Last updated: March 29. 2014 12:58PM - 2684 Views

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The decision by the Lumbee Tribal Council last week to move ahead with the purchase of the land that is home to the now defunct North Carolina Indian Cultural Center represents a grand dual opportunity for that government — the chance to demonstrate to the people it serves its functionality, and a chance for the administration and the council to unite for a common purpose.

It also made for a rare positive headline.

For many moons, Tribal Chairman Paul Brooks and the Tribal Council have been engaged in a very public and debilitating feud, one that has lengthened even further the seemingly endless pursuit of federal recognition. Currently there is a recall effort to remove Brooks from office — and it appears to have traction, so there might soon be an exam on whether or not the tribe’s constitution is a document that carries weight or if its words are empty.

The nearly 500-acre property that the tribe seeks to purchase is hallowed ground for Lumbees, many of whom have fond memories of time spent there — playing a round of golf at the now closed Riverside Golf Course, taking a dip in the pool, canoeing and fishing on the lake, or seeing the story of freedom fighter Henry Berry Lowrie by attending “Strike at the Wind!”, which hasn’t been performed in years.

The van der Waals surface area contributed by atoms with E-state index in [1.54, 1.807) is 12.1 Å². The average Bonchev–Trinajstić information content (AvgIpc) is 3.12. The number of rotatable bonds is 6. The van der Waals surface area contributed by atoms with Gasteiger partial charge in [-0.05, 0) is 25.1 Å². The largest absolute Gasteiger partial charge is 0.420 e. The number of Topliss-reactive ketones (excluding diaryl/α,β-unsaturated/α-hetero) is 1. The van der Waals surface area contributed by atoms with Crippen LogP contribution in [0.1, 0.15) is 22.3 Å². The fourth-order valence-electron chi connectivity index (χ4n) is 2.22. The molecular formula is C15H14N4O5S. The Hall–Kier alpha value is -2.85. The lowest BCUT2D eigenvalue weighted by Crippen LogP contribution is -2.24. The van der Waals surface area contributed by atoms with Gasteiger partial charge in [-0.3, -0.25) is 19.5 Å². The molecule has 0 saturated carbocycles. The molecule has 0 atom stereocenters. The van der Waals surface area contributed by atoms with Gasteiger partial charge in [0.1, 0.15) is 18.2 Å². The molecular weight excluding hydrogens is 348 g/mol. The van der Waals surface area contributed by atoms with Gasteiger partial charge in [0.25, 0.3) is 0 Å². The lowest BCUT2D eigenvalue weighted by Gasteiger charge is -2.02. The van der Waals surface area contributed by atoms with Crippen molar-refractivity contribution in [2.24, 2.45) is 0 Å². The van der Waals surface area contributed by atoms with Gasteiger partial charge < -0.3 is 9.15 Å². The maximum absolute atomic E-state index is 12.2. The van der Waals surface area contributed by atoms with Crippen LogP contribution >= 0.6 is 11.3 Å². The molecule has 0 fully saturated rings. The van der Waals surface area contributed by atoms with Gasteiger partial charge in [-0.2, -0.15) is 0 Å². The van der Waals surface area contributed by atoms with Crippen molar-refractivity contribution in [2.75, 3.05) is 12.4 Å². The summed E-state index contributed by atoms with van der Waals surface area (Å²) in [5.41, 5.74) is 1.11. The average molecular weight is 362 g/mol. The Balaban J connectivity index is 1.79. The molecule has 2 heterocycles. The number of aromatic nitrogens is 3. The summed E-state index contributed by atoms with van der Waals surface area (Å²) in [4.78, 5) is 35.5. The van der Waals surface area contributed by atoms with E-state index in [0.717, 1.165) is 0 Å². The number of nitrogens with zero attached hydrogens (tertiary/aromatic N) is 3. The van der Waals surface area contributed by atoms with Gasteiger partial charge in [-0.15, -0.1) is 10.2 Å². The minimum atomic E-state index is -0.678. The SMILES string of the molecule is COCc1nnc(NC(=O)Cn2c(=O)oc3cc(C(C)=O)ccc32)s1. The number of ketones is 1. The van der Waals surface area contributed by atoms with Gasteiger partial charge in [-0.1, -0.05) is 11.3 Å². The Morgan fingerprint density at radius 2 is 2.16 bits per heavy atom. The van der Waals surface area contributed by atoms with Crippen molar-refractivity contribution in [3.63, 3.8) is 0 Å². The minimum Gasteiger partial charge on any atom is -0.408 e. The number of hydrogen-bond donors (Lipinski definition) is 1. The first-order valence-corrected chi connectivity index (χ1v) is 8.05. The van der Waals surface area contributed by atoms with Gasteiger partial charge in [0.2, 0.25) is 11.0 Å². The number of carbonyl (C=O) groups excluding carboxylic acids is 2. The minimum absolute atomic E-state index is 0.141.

There have been plenty of failed efforts to restore the cultural center to its past prominence, and the task for the tribal government will not be easy. The cultural center today is in shambles, so there is a lot of work to be done, and it will be costly. The job will only become more complicated if the administration and the Tribal Council cannot grab the same end of the rope.

But the tribal government appears determined — and we expect it enjoy an army of volunteers willing to donate their sweat to the effort.

Brooks has said that a first step is to form a committee that will include administrators and Tribal Council members who will have to join hands at the same table. The hope is they can develop a vision and then find the money to make it rise from the ground.

If the tribal government is successful in what promises to be an endeavor that will be years in the making, it will have succeeded not only in resurrecting a centerpiece on the Lumbee landscape, but it will have done much to redeem itself and achieve credibility among the people it serves.

The Lumbee Nation awaits.

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